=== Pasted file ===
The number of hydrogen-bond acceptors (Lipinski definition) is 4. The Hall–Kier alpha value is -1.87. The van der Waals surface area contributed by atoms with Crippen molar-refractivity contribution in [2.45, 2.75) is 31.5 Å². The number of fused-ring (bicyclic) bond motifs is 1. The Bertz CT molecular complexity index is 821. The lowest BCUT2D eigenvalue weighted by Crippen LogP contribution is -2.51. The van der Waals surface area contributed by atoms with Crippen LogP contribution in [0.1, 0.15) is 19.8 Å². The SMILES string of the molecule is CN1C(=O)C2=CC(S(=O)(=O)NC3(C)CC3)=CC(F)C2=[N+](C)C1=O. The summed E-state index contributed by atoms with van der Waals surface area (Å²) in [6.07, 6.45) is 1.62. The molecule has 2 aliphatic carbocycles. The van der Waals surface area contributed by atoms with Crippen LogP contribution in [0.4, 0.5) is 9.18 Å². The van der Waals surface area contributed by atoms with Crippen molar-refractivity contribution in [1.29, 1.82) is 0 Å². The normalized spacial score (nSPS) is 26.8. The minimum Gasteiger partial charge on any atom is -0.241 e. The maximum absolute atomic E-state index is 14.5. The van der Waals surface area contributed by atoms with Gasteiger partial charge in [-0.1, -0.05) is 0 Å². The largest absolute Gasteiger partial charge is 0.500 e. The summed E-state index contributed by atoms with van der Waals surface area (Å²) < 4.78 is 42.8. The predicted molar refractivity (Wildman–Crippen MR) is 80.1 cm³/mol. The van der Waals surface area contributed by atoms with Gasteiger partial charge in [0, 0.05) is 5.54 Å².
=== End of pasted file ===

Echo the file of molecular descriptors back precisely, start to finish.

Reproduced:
The number of hydrogen-bond acceptors (Lipinski definition) is 4. The Hall–Kier alpha value is -1.87. The van der Waals surface area contributed by atoms with Crippen molar-refractivity contribution in [2.45, 2.75) is 31.5 Å². The number of fused-ring (bicyclic) bond motifs is 1. The Bertz CT molecular complexity index is 821. The lowest BCUT2D eigenvalue weighted by Crippen LogP contribution is -2.51. The van der Waals surface area contributed by atoms with Crippen LogP contribution in [0.1, 0.15) is 19.8 Å². The SMILES string of the molecule is CN1C(=O)C2=CC(S(=O)(=O)NC3(C)CC3)=CC(F)C2=[N+](C)C1=O. The summed E-state index contributed by atoms with van der Waals surface area (Å²) in [6.07, 6.45) is 1.62. The molecule has 2 aliphatic carbocycles. The van der Waals surface area contributed by atoms with Crippen LogP contribution in [0.4, 0.5) is 9.18 Å². The van der Waals surface area contributed by atoms with Crippen molar-refractivity contribution in [1.29, 1.82) is 0 Å². The normalized spacial score (nSPS) is 26.8. The minimum Gasteiger partial charge on any atom is -0.241 e. The maximum absolute atomic E-state index is 14.5. The van der Waals surface area contributed by atoms with Gasteiger partial charge in [-0.1, -0.05) is 0 Å². The largest absolute Gasteiger partial charge is 0.500 e. The summed E-state index contributed by atoms with van der Waals surface area (Å²) < 4.78 is 42.8. The predicted molar refractivity (Wildman–Crippen MR) is 80.1 cm³/mol. The van der Waals surface area contributed by atoms with Gasteiger partial charge in [0, 0.05) is 5.54 Å².